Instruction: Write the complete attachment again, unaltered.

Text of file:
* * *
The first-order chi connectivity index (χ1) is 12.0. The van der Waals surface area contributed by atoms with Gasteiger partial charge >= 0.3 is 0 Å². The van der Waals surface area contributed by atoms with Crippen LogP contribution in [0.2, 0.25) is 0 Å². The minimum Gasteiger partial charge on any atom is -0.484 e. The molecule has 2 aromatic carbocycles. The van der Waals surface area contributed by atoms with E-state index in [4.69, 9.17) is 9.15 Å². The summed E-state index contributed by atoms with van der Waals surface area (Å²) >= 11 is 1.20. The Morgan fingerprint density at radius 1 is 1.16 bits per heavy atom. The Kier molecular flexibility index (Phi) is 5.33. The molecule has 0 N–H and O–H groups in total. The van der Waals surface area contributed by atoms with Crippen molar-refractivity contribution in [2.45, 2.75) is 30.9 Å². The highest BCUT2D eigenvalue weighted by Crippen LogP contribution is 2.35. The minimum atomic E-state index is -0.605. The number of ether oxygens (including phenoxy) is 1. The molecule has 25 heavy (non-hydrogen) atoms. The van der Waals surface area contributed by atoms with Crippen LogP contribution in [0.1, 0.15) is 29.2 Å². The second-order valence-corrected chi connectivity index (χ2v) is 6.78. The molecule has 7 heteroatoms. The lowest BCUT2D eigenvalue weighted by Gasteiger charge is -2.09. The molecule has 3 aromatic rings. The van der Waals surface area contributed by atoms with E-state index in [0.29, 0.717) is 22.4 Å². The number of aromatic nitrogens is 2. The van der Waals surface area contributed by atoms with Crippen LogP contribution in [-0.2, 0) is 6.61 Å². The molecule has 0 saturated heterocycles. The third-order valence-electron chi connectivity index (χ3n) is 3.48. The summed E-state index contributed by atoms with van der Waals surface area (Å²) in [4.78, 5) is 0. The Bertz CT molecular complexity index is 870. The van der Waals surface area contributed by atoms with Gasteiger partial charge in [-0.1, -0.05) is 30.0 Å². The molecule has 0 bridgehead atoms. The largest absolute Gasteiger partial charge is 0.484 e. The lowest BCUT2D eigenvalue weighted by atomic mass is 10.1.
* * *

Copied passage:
The first-order chi connectivity index (χ1) is 12.0. The van der Waals surface area contributed by atoms with Gasteiger partial charge >= 0.3 is 0 Å². The van der Waals surface area contributed by atoms with Crippen LogP contribution in [0.2, 0.25) is 0 Å². The minimum Gasteiger partial charge on any atom is -0.484 e. The molecule has 2 aromatic carbocycles. The van der Waals surface area contributed by atoms with E-state index in [4.69, 9.17) is 9.15 Å². The summed E-state index contributed by atoms with van der Waals surface area (Å²) >= 11 is 1.20. The Morgan fingerprint density at radius 1 is 1.16 bits per heavy atom. The Kier molecular flexibility index (Phi) is 5.33. The molecule has 0 N–H and O–H groups in total. The van der Waals surface area contributed by atoms with Crippen molar-refractivity contribution in [2.45, 2.75) is 30.9 Å². The highest BCUT2D eigenvalue weighted by Crippen LogP contribution is 2.35. The minimum atomic E-state index is -0.605. The number of ether oxygens (including phenoxy) is 1. The molecule has 25 heavy (non-hydrogen) atoms. The van der Waals surface area contributed by atoms with Crippen LogP contribution in [0.1, 0.15) is 29.2 Å². The second-order valence-corrected chi connectivity index (χ2v) is 6.78. The molecule has 7 heteroatoms. The lowest BCUT2D eigenvalue weighted by Gasteiger charge is -2.09. The molecule has 3 aromatic rings. The van der Waals surface area contributed by atoms with E-state index in [0.29, 0.717) is 22.4 Å². The number of aromatic nitrogens is 2. The van der Waals surface area contributed by atoms with Crippen LogP contribution in [-0.2, 0) is 6.61 Å². The molecule has 0 saturated heterocycles. The third-order valence-electron chi connectivity index (χ3n) is 3.48. The summed E-state index contributed by atoms with van der Waals surface area (Å²) in [4.78, 5) is 0. The Bertz CT molecular complexity index is 870. The van der Waals surface area contributed by atoms with Gasteiger partial charge in [-0.1, -0.05) is 30.0 Å². The molecule has 0 bridgehead atoms. The largest absolute Gasteiger partial charge is 0.484 e. The lowest BCUT2D eigenvalue weighted by atomic mass is 10.1.